JACKSON – We now learn that intervention of President Nixon in a secret deal with Sen. James O. Eastland in the early 1970s prevented the U.S. Justice Department from handing the premier professional schools at the state’s historic white universities to the historic black institutions.
The story comes out in an as-told-to biography of Hattiesburg businessman Bobby Chain, a onetime member of the State College Board. Chain tells that he was a go-between in the higher learning deal, but was sworn to secrecy until both Nixon and Eastland had passed away.
Chain and Dr. Robert Harrison of Yazoo City, the first black member appointed (by Gov. Bill Waller) to the prestigious Board of Trustees of Institutions of Higher Learning – commonly known as the state College Board – made frequent trips to Washington to confer with Eastland at a time the board was under intense pressure from Justice officials to racially integrate the state institutions.
(It must be pointed out that these secret negotiations took place three years before black farmer Jake Ayers and others filed a desegregation lawsuit in federal court, a massive case that later went all the way to the U.S. Supreme Court and took 29 years for Mississippi to work out a multi-million dollar settlement.)
When Chain was appointed to the College Board by Waller in 1972, he learned that the board had quietly for several years had been carrying out a quota plan to bring more white students to the black institutions – Jackson State, Alcorn State, and Mississippi Valley – as well blacks to the four historically white schools, Ole Miss, Mississippi State, Southern Miss and Mississippi State College for Women.
To meet their “other race” quotas, Chain says the board discovered that both Jackson State and MSCW were giving scholarships to foreign students. Several hundred Iranians had been recruited by Jackson State, and the president of MSCW had gone to China to recruit Chinese students, also on scholarship. When the discovery was made, Chain said, the foreign students were deported.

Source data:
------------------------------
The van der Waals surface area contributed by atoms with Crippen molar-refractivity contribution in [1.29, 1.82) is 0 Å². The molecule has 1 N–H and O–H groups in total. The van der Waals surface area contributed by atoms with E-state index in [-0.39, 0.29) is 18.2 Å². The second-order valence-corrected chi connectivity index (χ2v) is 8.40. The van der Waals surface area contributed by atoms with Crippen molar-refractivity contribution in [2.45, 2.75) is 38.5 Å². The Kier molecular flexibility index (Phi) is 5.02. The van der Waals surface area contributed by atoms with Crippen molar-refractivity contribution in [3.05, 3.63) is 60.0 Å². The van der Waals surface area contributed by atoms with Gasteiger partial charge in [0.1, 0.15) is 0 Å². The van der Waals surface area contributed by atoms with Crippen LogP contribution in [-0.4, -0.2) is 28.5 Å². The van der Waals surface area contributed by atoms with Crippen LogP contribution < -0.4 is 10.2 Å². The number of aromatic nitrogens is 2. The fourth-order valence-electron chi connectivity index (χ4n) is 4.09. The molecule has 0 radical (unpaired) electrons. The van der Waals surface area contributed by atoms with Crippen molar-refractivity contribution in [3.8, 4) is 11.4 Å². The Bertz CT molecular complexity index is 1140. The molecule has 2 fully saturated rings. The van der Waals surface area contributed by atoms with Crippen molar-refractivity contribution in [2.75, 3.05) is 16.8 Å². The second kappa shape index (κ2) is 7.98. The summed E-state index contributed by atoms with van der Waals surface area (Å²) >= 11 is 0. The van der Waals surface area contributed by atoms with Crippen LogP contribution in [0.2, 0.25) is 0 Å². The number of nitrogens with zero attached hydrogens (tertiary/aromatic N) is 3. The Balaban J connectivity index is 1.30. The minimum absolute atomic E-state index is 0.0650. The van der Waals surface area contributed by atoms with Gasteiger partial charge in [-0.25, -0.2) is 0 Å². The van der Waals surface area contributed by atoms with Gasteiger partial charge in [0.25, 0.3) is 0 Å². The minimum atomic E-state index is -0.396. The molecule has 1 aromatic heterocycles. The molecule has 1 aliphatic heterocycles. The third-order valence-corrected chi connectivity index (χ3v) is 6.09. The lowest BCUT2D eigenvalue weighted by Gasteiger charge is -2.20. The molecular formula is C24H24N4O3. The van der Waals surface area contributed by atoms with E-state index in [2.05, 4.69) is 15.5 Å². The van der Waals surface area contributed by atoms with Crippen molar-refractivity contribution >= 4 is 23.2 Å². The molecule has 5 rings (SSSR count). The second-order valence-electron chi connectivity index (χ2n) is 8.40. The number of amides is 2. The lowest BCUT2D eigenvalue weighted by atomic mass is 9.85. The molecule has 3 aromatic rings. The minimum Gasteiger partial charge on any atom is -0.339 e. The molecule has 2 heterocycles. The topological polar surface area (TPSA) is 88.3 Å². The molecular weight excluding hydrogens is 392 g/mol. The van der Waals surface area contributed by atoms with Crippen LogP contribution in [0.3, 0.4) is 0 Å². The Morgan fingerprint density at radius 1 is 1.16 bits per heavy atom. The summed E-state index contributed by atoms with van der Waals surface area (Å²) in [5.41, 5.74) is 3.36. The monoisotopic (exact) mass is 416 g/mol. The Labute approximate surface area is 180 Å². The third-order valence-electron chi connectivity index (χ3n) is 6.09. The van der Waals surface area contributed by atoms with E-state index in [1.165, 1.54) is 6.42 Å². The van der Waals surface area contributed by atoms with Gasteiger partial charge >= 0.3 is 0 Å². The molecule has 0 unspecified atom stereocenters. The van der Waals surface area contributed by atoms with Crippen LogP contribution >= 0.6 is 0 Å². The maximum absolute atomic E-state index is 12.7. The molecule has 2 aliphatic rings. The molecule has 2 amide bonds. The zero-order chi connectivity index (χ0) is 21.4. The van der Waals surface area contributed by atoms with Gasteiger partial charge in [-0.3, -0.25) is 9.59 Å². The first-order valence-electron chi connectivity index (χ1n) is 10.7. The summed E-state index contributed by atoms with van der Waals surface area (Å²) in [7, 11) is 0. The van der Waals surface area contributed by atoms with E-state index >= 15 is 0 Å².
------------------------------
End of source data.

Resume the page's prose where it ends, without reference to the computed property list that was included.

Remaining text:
According to Chain, if the Justice Department had forced the board to implement its plan in 1972, the Jackson-based University Medical School would have been transferred from the jurisdiction of Ole Miss to Jackson State. So would the Oxford-based Ole Miss Law School. Engineering would have gone from Mississippi State to Alcorn and the MSU School of Architecture would have gone to Valley.
Mike Shaheen, a former Mississippian and native of Boston, who was then a civil rights adviser to President Nixon, proved to be the point man in dealing with the Justice Department after he was called in by Sen. Eastland. Shaheen, whose father had opened a medical practice in the tiny town of Como when Mike was a child, for 22 years served as internal affairs investigator in the Justice Department. He was ideally connected to get the agency off Mississippi’s back, Eastland had told Chain and Harrison after meeting privately with Nixon at the White House. (Ironically, all this was taking place while the Watergate scandal was hitting front pages.)
Bob Pittman, a former Jackson newsman, did the writing of Chain’s biography. Pittman for years served as president of the Mississippi Economic Council, and is now specializing in writing biographies and articles on politics and religion.
Chain, now 82, as a self-made highly successful Mississippi businessman, is worthy of mention for more than just his role 38 years ago in the racial integration of state institutions of higher education. In his childhood and youth he felt some of the hardships dealt to those of us who lived through the Great Depression. He had some of the boot-strap experiences that I had – trying my hand at picking cotton for a little spending money, and selling newspapers to make $10 or $12 a week. In 1942 when servicemen poured into Camp Shelby, he got up early each morning to sell the New Orleans Times-Picayune (my old paper) at the officers’ mess, making 2 cents on every nickel newspaper.
Fortunately for him, his entrepreneurial spirit in later years created far more profitable business ventures than peddling papers.
Bill Minor has covered Mississippi politics since 1947. Contact him at P.O. Box 1243, Jackson, MS 39215-1243, or e-mail at firstname.lastname@example.org.